Archaea: refer to single-celled microorganisms, which contain no nucleus.

Amoeba: is a type of cell or organism which has the ability to change its shape.



Bifidobacteria: are a major group of bacteria which are found in many places in nature, such as the gut, mouth and on animals.

Bacteria: are single celled microorganisms that live in diverse environments. They can live in soil, the ocean and the human gut, just to name a few places. Some bacteria are extremophiles, which means they can survive in extreme conditions that are detrimental to most life forms, such as in glaciers, hydrothermal vents or alkaline lakes.

Bacteriophage: may also be called phage. They are a type of virus which attack bacteria and Archaea.



Carnivore: refers to an organism that gets its nutrients from eating only animal tissue. Examples include lions, tigers and other cat animals.

Caecum: is a pouch which is connected to the large intestine.

Ciliates: are a group of microorganisms which have hair-like particles called cilia on the outside of their cells.

Colon: the main part of the large intestine, which absorbs water and electrolytes from food which has remained undigested. It is home to the majority of the microbes in the human microbiome.



DNA: Stands for deoxyribonucleic acid. It contains the genetic instructions used to make all the cells in an organism.



Ecological Niche: is the role and position that an animal species has in its environment. The niche of a deer is to live in a forest habitat.

Eukaryote: is an organism whose cells are enclosed in membranes and also contain a nucleus (the brain of the cell which contains the DNA).



Fermentation: is the process by which a substance is broken down by bacteria, yeasts or other microorganisms.

Fungus: refer to microorganisms which include yeasts and moulds, including the more familiar mushrooms.



Herbivore: refers to an organisms which only eats plants. Examples include deer and rabbits.


Kefir: is a milk product which has been fermented by microorganisms.



Lactobacillus (plural = lactobacilli) is a rod shaped bacterium. Lactobacilli are involved in the fermentation of many food products we eat, such as cheese, meats and yogurt.



Microbe: is a small microorganism, such as bacteria, which have the ability to cause disease.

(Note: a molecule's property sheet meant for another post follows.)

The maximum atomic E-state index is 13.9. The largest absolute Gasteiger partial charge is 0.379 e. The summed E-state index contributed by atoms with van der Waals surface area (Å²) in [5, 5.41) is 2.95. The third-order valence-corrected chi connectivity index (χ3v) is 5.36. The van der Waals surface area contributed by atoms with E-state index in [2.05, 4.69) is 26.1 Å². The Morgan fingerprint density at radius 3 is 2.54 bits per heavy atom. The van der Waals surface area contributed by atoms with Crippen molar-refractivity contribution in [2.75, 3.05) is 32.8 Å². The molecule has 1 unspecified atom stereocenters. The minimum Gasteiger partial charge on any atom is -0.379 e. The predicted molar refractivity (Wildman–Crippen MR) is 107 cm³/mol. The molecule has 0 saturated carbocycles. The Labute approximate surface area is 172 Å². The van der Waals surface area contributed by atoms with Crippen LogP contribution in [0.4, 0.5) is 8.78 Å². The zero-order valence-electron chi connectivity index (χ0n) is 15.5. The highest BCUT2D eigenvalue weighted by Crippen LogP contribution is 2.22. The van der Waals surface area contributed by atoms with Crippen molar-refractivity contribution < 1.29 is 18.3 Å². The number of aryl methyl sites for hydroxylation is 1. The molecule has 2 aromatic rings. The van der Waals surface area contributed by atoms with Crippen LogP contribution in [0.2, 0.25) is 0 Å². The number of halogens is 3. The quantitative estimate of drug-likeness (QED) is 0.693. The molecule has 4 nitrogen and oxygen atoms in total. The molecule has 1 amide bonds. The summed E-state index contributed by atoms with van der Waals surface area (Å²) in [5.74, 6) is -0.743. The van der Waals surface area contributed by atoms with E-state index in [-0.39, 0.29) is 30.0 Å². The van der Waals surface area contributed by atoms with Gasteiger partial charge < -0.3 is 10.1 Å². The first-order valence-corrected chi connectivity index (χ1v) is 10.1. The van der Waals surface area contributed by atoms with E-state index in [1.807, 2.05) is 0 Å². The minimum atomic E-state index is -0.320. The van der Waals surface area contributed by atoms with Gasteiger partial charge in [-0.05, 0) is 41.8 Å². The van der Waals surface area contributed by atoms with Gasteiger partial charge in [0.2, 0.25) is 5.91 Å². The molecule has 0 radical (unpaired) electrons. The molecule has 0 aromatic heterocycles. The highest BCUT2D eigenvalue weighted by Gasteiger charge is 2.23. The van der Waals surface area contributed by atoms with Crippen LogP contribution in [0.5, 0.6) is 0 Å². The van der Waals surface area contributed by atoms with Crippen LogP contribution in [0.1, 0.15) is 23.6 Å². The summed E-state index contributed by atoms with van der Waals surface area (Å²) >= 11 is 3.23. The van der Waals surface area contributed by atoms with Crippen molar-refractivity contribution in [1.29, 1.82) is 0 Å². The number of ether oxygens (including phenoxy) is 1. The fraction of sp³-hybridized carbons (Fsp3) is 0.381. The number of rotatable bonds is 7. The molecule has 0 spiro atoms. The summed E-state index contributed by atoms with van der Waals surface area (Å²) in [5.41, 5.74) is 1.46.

Microorganism: is a microscopic organism, invisible to the naked eye.

Microbiology: is the study of microscopic organisms, such as bacteria, viruses and fungi.

Microbiome: refers to all microorganisms living in a particular environment. The gut microbiome refers to the microbiome of the human gut.

Microbiota: is a community of microorganisms. A microbiota includes bacteria, archaea, fungi and viruses. The human microbiota refers to all of the microorganisms found in/on the human body.

MRSA: stands for Methicillin Resistant Staphylococcus Aureus. It is a type of bacteria which is resistant to most antibiotics and other forms of medicine. It is often referred to as a “superbug”.

Microbial diversity: refers to the broad variety of microorganisms present in a microbiota.


Photosynthesis: is a process used by plants to get energy. They convert light energy from the sun, into chemical energy which can be used by the cells in the plant.

Prokaryote: is an organism whose cells lack membranes and does not contain a nucleus.


Rumen: is another word for the first stomach of animals such as cows, sheep and goats. Interestingly, cows have four stomachs!


Virus: is a small infectious microorganism which lives by infecting the living cells of its host. Viruses can infect animals, plants and other microorganisms such as bacteria.


Yeast: are a type of fungus, which are used for a range of functions, including: baking, beer making, wine making and industrial processes.


If there are any other terms about microbiomes that you have seen or heard and do not understand, please contact us and we would be happy to explain. 

Likewise, if there are any terms you think we have left out, please contact us.


You can email us at info@worldmicrobiomeday.com and apc@ucc.ie